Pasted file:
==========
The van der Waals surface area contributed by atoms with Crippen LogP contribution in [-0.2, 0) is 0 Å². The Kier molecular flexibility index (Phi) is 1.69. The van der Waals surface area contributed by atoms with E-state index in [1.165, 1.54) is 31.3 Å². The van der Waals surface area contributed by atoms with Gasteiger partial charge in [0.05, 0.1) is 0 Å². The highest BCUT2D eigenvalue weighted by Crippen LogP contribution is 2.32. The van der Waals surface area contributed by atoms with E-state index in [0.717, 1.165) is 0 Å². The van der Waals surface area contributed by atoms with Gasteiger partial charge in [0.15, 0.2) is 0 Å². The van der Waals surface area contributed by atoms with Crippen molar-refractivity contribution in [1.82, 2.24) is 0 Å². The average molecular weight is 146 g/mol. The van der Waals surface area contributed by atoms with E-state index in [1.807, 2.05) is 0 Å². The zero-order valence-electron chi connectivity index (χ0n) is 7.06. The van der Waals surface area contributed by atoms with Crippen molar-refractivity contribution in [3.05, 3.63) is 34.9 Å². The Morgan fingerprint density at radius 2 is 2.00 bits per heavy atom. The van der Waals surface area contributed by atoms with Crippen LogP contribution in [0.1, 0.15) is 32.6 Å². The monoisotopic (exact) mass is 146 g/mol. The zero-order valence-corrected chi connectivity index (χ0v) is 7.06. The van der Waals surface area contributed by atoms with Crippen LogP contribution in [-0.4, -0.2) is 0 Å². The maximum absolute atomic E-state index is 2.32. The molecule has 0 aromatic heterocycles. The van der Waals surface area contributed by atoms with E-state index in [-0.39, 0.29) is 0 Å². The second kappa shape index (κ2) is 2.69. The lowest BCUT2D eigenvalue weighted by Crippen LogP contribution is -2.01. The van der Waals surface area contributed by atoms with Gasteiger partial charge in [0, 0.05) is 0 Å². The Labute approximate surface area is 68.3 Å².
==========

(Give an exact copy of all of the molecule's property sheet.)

The van der Waals surface area contributed by atoms with Crippen LogP contribution in [-0.2, 0) is 0 Å². The Kier molecular flexibility index (Phi) is 1.69. The van der Waals surface area contributed by atoms with E-state index in [1.165, 1.54) is 31.3 Å². The van der Waals surface area contributed by atoms with Gasteiger partial charge in [0.05, 0.1) is 0 Å². The highest BCUT2D eigenvalue weighted by Crippen LogP contribution is 2.32. The van der Waals surface area contributed by atoms with E-state index in [0.717, 1.165) is 0 Å². The van der Waals surface area contributed by atoms with Gasteiger partial charge in [0.15, 0.2) is 0 Å². The van der Waals surface area contributed by atoms with Crippen molar-refractivity contribution in [1.82, 2.24) is 0 Å². The average molecular weight is 146 g/mol. The van der Waals surface area contributed by atoms with E-state index in [1.807, 2.05) is 0 Å². The zero-order valence-electron chi connectivity index (χ0n) is 7.06. The van der Waals surface area contributed by atoms with Crippen molar-refractivity contribution in [3.05, 3.63) is 34.9 Å². The Morgan fingerprint density at radius 2 is 2.00 bits per heavy atom. The van der Waals surface area contributed by atoms with Crippen LogP contribution in [0.1, 0.15) is 32.6 Å². The monoisotopic (exact) mass is 146 g/mol. The zero-order valence-corrected chi connectivity index (χ0v) is 7.06. The van der Waals surface area contributed by atoms with Crippen LogP contribution in [-0.4, -0.2) is 0 Å². The maximum absolute atomic E-state index is 2.32. The molecule has 0 aromatic heterocycles. The van der Waals surface area contributed by atoms with E-state index in [-0.39, 0.29) is 0 Å². The second kappa shape index (κ2) is 2.69. The lowest BCUT2D eigenvalue weighted by Crippen LogP contribution is -2.01. The van der Waals surface area contributed by atoms with Gasteiger partial charge in [0, 0.05) is 0 Å². The Labute approximate surface area is 68.3 Å².